Archive for the ‘cooking’ Category
Cucumber maki + ketchup + the remains of your youngest daughter’s chicken nuggets = no.
For much of the ’90s, I tried (and, ultimately, failed) to live as a vegetarian. In recent years, I went through a pescatarian transition period, and now — even though I choose fish or no meat whenever I can — I’ll eat pretty much whatever anyone puts in front of me. The rationale for that is that my ethical obligation to the people closest to me — i.e., anyone who would cook for me — is greater than my ethical obligation to lower species.
But now I wonder. The ecological arguments against meat may be more powerful than the ethical arguments against meat. They’re also arguments wrapped in self-preservation: eat less meat, save your body, save the planet.
I knew I had food issues, but these are issues.
I made the greatest turkey burgers of all time a few weeks back. I was about to write down the recipe (yes, I realize I should have done this then; don’t go all GTD on me) when I realized I don’t remember whether my secret ingredient was soy sauce or teriyaki sauce. Would anyone out there like to make a suggestion as to which I should try next time?
Over the next week or so, I’ll be writing quite a bit about my two weeks late last month and early this month in California, at TED and ETech. (Took me a bit to recover and the renovation at our house is about to deprive us of our only working shower.)
Monday was cooking day here at Jewels and Binoculars and it’s Tuesday already, so I’d better get back on track. Let’s talk about food hacking, which unites three areas of my interest and incompetence: cooking, technology, and taking things apart. The ETech tutorial on the topic, led by Marc Powell, was a mindblower. Food hacking takes the ideas behind technology hacking — participation, dispersion, experimentation, and a general distrust of authority and centralized systems — and brings them into the kitchen. The three-hour-long tutorial, which included dishes with ingredients like liquid nitrogen, was all about joy and testing. And — lucky for me — it was all about celebrating screwing up and seeing what happens. Powell went on for a while on why cooking with people was superior to cooking for people. As he put it: “Ever eat a Lunchable? Do you think anyone enjoyed making that?” When I lined up to receive something that had been cooked onstage, I felt, for the first time even, like I was on a communion line.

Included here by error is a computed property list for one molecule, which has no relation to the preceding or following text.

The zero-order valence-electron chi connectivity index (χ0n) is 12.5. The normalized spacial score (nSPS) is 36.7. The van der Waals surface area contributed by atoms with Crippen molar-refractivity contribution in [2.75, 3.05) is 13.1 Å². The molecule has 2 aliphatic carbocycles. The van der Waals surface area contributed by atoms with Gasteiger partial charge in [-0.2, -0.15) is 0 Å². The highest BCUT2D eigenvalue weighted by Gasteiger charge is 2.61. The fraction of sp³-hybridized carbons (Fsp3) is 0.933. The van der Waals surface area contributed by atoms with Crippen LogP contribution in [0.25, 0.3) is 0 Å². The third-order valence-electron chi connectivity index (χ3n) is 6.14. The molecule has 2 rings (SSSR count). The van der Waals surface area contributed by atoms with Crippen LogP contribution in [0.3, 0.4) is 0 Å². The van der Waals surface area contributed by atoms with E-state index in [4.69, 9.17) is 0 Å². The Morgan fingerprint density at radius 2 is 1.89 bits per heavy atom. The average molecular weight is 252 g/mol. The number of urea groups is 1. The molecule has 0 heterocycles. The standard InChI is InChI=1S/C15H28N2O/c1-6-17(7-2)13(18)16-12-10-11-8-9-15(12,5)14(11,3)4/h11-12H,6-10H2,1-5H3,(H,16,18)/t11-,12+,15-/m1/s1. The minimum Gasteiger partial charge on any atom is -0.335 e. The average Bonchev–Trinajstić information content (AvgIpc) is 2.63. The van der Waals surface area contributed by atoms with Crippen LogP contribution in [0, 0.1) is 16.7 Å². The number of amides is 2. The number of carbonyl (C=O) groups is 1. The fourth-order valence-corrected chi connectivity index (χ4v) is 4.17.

The second half of the session got weird. We saw randomly generated menus and restaurant menus with plenty of insect dishes. We heard exegeses on pickled crab fat and how to cook fake blood for vegan goths. We learned a little about coffee hacks (see many of Powell’s hacks in this wiki). We learned that it’s pronounced “feelo” dough, not “feyelo” dough. We heard about placenta kabobs and other gross food experiences.
Hmm, what’s for dinner?
Over the weekend, I had the great pleasure of hearing Lydia sing with a chorus and small orchestra at Sanders Theater. During the intermission, the harpist wrapped up her instrument and wheeled it away. Since Monday is supposed to be cooking day at Jimmy Guterman’s Jewels & Binoculars, I should note that her wrapped harp looked to me like a giant oven mitt.